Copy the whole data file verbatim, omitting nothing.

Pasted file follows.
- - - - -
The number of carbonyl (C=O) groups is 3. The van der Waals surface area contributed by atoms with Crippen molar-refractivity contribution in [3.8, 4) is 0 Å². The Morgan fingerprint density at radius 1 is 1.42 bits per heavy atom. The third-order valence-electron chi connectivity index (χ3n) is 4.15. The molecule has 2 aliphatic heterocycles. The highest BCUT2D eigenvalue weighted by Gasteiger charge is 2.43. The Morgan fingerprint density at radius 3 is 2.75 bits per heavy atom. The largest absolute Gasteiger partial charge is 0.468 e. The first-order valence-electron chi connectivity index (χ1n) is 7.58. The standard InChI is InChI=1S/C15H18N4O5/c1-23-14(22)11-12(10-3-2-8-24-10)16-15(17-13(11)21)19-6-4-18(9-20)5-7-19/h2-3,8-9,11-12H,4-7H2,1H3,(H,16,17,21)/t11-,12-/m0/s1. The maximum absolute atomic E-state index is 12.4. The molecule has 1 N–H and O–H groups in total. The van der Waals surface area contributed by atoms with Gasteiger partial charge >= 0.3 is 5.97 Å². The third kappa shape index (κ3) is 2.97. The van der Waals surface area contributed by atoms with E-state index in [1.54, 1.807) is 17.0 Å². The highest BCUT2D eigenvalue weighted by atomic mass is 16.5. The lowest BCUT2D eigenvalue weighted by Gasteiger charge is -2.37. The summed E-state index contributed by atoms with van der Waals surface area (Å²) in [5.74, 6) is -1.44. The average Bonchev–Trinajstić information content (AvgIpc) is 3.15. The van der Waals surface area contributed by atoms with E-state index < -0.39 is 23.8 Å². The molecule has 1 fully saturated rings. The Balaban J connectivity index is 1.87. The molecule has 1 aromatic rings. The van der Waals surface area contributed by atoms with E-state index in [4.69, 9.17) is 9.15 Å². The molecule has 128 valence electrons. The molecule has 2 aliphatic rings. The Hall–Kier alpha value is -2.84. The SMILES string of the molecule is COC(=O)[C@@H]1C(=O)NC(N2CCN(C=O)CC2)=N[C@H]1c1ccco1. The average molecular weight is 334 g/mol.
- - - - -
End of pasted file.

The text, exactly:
The number of carbonyl (C=O) groups is 3. The van der Waals surface area contributed by atoms with Crippen molar-refractivity contribution in [3.8, 4) is 0 Å². The Morgan fingerprint density at radius 1 is 1.42 bits per heavy atom. The third-order valence-electron chi connectivity index (χ3n) is 4.15. The molecule has 2 aliphatic heterocycles. The highest BCUT2D eigenvalue weighted by Gasteiger charge is 2.43. The Morgan fingerprint density at radius 3 is 2.75 bits per heavy atom. The largest absolute Gasteiger partial charge is 0.468 e. The first-order valence-electron chi connectivity index (χ1n) is 7.58. The standard InChI is InChI=1S/C15H18N4O5/c1-23-14(22)11-12(10-3-2-8-24-10)16-15(17-13(11)21)19-6-4-18(9-20)5-7-19/h2-3,8-9,11-12H,4-7H2,1H3,(H,16,17,21)/t11-,12-/m0/s1. The maximum absolute atomic E-state index is 12.4. The molecule has 1 N–H and O–H groups in total. The van der Waals surface area contributed by atoms with Gasteiger partial charge >= 0.3 is 5.97 Å². The third kappa shape index (κ3) is 2.97. The van der Waals surface area contributed by atoms with E-state index in [1.54, 1.807) is 17.0 Å². The highest BCUT2D eigenvalue weighted by atomic mass is 16.5. The lowest BCUT2D eigenvalue weighted by Gasteiger charge is -2.37. The summed E-state index contributed by atoms with van der Waals surface area (Å²) in [5.74, 6) is -1.44. The average Bonchev–Trinajstić information content (AvgIpc) is 3.15. The van der Waals surface area contributed by atoms with E-state index < -0.39 is 23.8 Å². The molecule has 1 fully saturated rings. The Balaban J connectivity index is 1.87. The molecule has 1 aromatic rings. The van der Waals surface area contributed by atoms with E-state index in [4.69, 9.17) is 9.15 Å². The molecule has 128 valence electrons. The molecule has 2 aliphatic rings. The Hall–Kier alpha value is -2.84. The SMILES string of the molecule is COC(=O)[C@@H]1C(=O)NC(N2CCN(C=O)CC2)=N[C@H]1c1ccco1. The average molecular weight is 334 g/mol.